One city, two atmospheres: Shanghai life is half-defined

One city, two atmospheres: Shanghai life is half-defined

In the east of Shanghai, Terry, 25, plays video games to escape his boredom. In the west, Maria enjoys one last evening at a restaurant before closing half of her city.

China’s economic capital, with a population of 25 million, has been battling its worst Covid 19 eruption since its eruption in late 2019.

After several weeks of semi-operations, the eastern part of Shanghai (Pudong District) has been closed until Friday – its western part (Puxi) will be locked for four days.

Conclusion: Depending on whether one lives on one side of the Huangpu River that crosses the metropolis or the other, people are stuck at home or living normally, and the city is cut in two.

Downhall’s priority is now to screen all Shanghai, as the spread of the disease continues to progress due to the Omicron variant. Nearly 6,000 new positive cases, a record, were announced Wednesday.

From Paris to New York, most major cities around the world are removing their restrictions and learning to live with the virus despite pressure on the health system.

But China continues with its zero Govt strategy, which aims to do everything possible to avoid new cases and deaths.

The streets east of Shanghai, the most cosmopolitan Chinese city open to foreigners, are deserted and barriers block access to residential buildings.

– Kitchen and Dog –

“I can not leave home, go shopping or go out with friends,” laments Terry, a public sector employee.

Pudong has been locked up since Monday, following a mini-lockdown of targeted residential areas where cases have been identified.

Like many others, Terry will have to deal with reduced pay when his office is closed.

“I’m bored, I’m not sure,” says the young man, who uses a name that is considered in English.

“I’m been locked up for a long time. I can only watch TV, read or play a video game.”

In the west, in the heart of historic Shanghai, we look forward to Friday’s imprisonment for its iconic Bund Quay, its trendy shops and its popular nightlife.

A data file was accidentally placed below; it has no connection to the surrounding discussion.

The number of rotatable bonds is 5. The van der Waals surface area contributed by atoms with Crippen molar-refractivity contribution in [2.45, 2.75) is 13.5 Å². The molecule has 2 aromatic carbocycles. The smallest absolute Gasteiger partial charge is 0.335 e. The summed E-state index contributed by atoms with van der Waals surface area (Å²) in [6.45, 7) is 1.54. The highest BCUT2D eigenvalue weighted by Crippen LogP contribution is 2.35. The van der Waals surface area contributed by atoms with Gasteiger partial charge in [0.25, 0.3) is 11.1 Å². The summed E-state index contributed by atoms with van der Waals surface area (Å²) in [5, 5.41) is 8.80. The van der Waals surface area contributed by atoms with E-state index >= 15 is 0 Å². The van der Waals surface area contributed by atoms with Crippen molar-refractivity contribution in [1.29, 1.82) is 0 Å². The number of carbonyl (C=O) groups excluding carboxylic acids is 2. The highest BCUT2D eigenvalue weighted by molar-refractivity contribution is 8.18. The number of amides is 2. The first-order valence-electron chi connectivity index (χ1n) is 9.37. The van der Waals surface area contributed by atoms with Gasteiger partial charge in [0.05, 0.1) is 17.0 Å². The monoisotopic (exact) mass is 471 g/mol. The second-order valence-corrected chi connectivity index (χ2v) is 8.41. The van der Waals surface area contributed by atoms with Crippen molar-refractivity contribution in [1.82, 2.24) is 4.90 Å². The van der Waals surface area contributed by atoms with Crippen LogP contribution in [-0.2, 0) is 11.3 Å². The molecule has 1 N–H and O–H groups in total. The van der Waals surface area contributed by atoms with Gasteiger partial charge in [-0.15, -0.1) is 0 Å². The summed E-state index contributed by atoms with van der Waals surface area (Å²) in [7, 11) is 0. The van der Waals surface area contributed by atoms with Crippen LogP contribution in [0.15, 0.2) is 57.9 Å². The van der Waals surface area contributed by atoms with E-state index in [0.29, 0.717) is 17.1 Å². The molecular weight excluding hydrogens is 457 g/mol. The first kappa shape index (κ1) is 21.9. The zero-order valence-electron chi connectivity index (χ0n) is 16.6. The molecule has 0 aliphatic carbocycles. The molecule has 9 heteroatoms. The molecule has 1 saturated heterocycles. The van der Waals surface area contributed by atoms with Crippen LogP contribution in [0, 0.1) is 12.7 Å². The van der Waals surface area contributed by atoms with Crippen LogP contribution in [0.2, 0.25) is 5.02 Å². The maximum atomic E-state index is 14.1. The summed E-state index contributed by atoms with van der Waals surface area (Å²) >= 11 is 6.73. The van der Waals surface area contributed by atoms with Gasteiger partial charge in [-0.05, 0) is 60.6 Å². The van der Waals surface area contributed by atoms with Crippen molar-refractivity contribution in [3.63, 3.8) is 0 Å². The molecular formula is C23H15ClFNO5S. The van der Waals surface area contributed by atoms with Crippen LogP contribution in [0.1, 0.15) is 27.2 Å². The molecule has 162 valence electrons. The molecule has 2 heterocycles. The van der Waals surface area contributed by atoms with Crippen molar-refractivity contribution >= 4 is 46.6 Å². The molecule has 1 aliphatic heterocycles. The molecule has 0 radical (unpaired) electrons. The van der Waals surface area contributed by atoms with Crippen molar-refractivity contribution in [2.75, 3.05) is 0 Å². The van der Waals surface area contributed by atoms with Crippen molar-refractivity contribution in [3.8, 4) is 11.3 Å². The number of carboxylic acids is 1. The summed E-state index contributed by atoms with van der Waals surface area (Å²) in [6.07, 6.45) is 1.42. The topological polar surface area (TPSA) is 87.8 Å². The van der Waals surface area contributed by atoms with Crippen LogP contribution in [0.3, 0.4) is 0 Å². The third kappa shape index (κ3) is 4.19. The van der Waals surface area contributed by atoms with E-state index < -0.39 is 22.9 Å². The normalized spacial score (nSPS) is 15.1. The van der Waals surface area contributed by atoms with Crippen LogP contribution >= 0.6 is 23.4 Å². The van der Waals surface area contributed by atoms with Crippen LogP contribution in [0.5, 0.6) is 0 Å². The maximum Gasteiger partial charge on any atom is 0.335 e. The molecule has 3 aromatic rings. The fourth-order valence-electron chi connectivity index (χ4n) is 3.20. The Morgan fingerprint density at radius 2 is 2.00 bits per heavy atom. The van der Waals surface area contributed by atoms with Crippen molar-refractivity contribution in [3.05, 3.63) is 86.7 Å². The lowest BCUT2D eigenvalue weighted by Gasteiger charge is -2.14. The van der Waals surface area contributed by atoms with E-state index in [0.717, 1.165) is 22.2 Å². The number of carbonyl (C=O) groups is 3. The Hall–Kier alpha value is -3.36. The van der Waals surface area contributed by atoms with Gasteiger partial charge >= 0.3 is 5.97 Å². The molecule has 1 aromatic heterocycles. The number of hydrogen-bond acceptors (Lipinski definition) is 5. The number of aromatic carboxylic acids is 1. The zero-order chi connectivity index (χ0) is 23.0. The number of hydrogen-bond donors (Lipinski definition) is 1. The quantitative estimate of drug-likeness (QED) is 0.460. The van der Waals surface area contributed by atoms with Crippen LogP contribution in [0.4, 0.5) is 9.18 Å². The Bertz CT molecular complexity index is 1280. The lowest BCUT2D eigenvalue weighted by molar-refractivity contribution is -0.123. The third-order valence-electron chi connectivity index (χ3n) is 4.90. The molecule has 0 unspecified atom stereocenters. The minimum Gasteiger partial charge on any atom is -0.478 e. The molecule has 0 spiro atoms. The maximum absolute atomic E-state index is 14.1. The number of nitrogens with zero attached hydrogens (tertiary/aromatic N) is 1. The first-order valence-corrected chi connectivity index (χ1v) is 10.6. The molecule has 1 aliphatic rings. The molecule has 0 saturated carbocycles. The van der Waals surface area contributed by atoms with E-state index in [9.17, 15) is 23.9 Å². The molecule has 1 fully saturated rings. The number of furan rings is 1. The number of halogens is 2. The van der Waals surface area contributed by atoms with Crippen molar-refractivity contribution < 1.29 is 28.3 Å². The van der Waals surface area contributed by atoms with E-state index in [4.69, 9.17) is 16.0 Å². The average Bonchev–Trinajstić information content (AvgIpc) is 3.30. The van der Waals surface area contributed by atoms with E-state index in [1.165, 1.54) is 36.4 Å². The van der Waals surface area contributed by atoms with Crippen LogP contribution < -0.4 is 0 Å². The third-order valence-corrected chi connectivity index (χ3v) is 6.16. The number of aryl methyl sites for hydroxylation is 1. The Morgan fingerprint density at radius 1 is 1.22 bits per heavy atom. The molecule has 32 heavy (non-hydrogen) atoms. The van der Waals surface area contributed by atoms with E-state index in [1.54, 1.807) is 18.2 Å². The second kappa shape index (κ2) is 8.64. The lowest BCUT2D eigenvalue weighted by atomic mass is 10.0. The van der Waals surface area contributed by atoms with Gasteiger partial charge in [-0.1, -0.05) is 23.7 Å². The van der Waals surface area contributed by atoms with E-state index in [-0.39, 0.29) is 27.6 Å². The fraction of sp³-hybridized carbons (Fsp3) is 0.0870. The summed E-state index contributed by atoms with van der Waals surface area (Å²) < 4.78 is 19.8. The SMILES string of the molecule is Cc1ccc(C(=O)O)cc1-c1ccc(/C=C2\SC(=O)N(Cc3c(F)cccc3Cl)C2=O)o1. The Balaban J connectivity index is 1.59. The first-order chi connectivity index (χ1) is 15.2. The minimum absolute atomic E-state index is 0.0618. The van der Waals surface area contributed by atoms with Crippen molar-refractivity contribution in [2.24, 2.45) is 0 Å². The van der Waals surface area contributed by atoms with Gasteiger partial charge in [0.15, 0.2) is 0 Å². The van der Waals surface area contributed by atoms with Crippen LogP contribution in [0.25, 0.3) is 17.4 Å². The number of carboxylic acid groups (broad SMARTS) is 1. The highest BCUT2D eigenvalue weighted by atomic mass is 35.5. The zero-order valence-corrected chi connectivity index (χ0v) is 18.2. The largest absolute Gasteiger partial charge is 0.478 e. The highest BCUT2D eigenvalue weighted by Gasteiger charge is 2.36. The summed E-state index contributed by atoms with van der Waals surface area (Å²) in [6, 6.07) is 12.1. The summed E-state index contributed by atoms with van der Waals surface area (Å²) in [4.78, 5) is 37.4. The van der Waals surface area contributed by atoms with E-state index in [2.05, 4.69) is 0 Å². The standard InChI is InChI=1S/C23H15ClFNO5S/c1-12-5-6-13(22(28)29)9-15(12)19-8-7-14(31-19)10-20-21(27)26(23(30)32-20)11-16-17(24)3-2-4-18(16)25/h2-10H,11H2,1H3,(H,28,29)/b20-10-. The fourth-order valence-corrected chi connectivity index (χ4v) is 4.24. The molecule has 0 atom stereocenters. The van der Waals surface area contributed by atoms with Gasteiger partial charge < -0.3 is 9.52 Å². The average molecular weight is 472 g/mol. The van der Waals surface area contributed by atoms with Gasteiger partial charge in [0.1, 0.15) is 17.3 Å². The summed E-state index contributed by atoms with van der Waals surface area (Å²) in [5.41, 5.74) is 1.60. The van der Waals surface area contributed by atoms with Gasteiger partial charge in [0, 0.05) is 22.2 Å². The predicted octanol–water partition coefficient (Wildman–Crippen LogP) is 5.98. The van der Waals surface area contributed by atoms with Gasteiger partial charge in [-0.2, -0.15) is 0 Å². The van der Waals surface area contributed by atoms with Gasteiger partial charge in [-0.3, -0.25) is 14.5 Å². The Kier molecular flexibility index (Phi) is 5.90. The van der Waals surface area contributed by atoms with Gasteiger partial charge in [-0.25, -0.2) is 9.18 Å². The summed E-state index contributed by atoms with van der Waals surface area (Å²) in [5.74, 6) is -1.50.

“I went to the restaurant for dinner yesterday,” Maria, an American, told AFP. “I try to do things to keep my spirits up before I go to jail.”

People in the West are trying to stockpile supermarkets ahead of Friday.

But on Anfu Street, well-dressed and trendy Shanghai people come for coffee, Shirley, 42, aims to use the time she has left above all else.

“We’re going to cook, we’re going to invite friends, we’re going to walk the dog, we’re going to enjoy every minute before prison,” explains this employee who works in design.

– “Ghost 2019” –

Faced with the dissatisfaction of small businesses, Townhall seeks to reduce losses by providing tax relief and assistance to SMEs.

Many Shanghainians welcome this imprisonment, which they consider a necessary evil after measuring trophies with less performance for several weeks.

“The number of cases continues to rise,” wine dealer Frank Huang told AFP.

“I think this move will be very effective and will finally allow us to return to a normal life.”

If the logistics of the control are completely oiled, the Shanghainis sometimes condemn the excessive use of instructions.

On the Weibo social network, many people complain that they cannot enter hospitals even in an emergency because they cannot leave their surroundings or provide a negative Govt test.

Fatigue will begin.

Another Weibo user who lives with the virus wrote that “the whole world is back on track.”

“We’re the only country still waiting and living with the ghost of 2019.”

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